Stories for Simon book cover

On 13 February 2008, young mums and best friends Lisa Miranda Sarzin and Lauren Briggs watched Prime Minister Kevin Rudd give a speech in Parliament apologising to the Stolen Generations.  What they heard affected them deeply.  As non-Indigenous well-educated women of Jewish heritage, they thought about the pain and sadness of children being taken away from their families. They were left with questions about what saying sorry meant for all Australians, Indigenous and non-Indigenous, and the path forward.  Lisa and Lauren concluded it was their job as mothers to teach their children about the Stolen Generations and to remind them that we all have a part to play in creating a respectful, harmonious, and positive society.

From Sorry Day their picture book Stories for Simon was born. Lisa, a former lawyer and PhD student, and Lauren, a graphic designer and illustrator, scoured libraries and museums researching everything they could about Stolen Generations. They asked Bidjigal elder Vic Simms from La Perouse to be their mentor. He guided them through every stage of their work, writing and illustrating their beautiful story about Simon, a young boy who learns about the Stolen Generations and Sorry Day when he makes a new friend in Vic.

“We realised it was an opportunity to tell a great story and start a broader conversation about inclusiveness and Reconciliation.  By understanding what happened in the past, it could help shape how the future should look,” says Lauren. “It’s important to talk to children about historical injustice.  Stories for Simon is a very light touch and creates a space for them to ask their own questions.”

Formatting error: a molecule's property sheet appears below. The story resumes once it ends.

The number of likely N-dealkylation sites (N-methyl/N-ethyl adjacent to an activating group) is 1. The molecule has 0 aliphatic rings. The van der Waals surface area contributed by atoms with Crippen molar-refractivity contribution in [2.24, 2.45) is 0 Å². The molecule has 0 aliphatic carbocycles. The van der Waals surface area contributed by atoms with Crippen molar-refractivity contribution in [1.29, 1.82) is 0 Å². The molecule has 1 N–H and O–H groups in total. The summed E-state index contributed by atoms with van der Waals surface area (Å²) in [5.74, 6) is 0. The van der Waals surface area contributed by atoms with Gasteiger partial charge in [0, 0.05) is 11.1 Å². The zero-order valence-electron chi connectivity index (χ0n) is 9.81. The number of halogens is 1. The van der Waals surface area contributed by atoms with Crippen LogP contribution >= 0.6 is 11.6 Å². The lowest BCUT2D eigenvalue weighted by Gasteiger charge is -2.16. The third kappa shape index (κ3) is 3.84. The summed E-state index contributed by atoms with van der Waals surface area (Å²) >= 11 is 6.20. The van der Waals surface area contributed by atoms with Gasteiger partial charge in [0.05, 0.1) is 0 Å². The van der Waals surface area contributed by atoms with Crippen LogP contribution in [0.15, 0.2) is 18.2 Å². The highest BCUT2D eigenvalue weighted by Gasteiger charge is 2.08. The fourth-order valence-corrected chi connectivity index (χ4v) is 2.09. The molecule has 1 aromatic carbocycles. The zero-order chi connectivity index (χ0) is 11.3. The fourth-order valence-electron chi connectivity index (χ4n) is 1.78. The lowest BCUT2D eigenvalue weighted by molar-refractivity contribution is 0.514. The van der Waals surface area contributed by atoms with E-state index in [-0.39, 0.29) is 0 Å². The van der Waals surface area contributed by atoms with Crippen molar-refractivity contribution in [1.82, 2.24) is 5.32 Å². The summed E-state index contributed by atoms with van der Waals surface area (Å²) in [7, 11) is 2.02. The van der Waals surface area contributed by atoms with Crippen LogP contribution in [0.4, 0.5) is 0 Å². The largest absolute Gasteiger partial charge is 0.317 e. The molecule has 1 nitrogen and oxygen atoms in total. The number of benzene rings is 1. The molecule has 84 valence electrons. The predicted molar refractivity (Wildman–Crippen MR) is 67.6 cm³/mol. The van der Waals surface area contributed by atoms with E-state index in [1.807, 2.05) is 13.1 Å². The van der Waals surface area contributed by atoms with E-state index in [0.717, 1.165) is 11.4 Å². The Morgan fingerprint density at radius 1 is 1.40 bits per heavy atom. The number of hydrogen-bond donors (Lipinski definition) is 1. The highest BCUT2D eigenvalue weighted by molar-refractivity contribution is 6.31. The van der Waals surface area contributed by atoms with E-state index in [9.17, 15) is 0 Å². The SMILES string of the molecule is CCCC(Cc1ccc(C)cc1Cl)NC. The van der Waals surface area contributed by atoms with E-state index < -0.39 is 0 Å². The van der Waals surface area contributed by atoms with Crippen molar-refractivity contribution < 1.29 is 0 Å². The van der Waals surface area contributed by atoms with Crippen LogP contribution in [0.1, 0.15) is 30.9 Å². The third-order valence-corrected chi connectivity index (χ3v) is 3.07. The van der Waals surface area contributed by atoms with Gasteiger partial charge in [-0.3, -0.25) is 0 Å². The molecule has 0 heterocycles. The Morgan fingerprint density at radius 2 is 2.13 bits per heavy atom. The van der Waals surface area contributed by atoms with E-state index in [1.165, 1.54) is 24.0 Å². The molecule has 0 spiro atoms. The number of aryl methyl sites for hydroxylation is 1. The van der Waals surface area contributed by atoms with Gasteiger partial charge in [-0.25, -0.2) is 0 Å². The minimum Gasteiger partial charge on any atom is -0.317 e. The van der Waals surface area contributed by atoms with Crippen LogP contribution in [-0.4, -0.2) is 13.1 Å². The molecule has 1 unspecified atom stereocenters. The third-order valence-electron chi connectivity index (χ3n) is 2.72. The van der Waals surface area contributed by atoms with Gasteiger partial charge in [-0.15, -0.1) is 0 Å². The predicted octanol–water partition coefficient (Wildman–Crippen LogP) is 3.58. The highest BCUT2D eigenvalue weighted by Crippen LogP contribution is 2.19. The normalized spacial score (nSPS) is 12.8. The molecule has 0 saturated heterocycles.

“The name Simon means ‘to listen’, and the story came from my heart,” explains Lisa. “It was a desire to start conversations that people weren’t having a few years ago, so it was ground-breaking at the time. We also wanted to financially support and positively impact the lives of Indigenous students. Our aim was to do good in the world on multiple levels.”

Lisa and Lauren engaged with GO in 2014 and pledged all royalties from Stories for Simon to GO. “Both of us are passionate about Indigenous education,” says Lauren. “The first school we visited with the book was Michael’s children’s school, and both Adam and Michael came. It was a very special day for us.”

“Our partnership with GO is exceptionally meaningful,” says Lisa. “I felt and still do feel a deep and profound connection.  Our message and values align, and we all have our shoulders to the same wheel.  I believe we cannot ignore the dark parts of our history.  By acknowledging them, we are able to move forward.”

As Lauren explains, “We believe there is a strong connection between Judaism and Indigenous ways of life.  We share a strong story telling culture, a strong connection to the land and are very family orientated.”

Since 2015, Lauren and Lisa have spoken to more than 2000 students about Stories for Simon and they are now conducting corporate workshops. “Stories for Simon is a picture book for adults as well,” says Lisa.  “As a vehicle for conversation it allows you go away and share the story and its themes of friendship, understanding different cultures, Reconciliation and hope for the future.”

Says Lauren, “We recently spoke to 300 employees at a large bank. Uncle Vic Simms was with us and led our conversation.  Everyone was able to take a book home, so there was a ripple effect.  They were able to take the conversation out of the workplace and continue it with their families.”

Stories for Simon has funded many GO Scholarships since its publication, and 100% of proceeds from the sale of the book continue to be donated to GO.


Header Photo: Australian Jewish News

Excerpt from Stories for Simon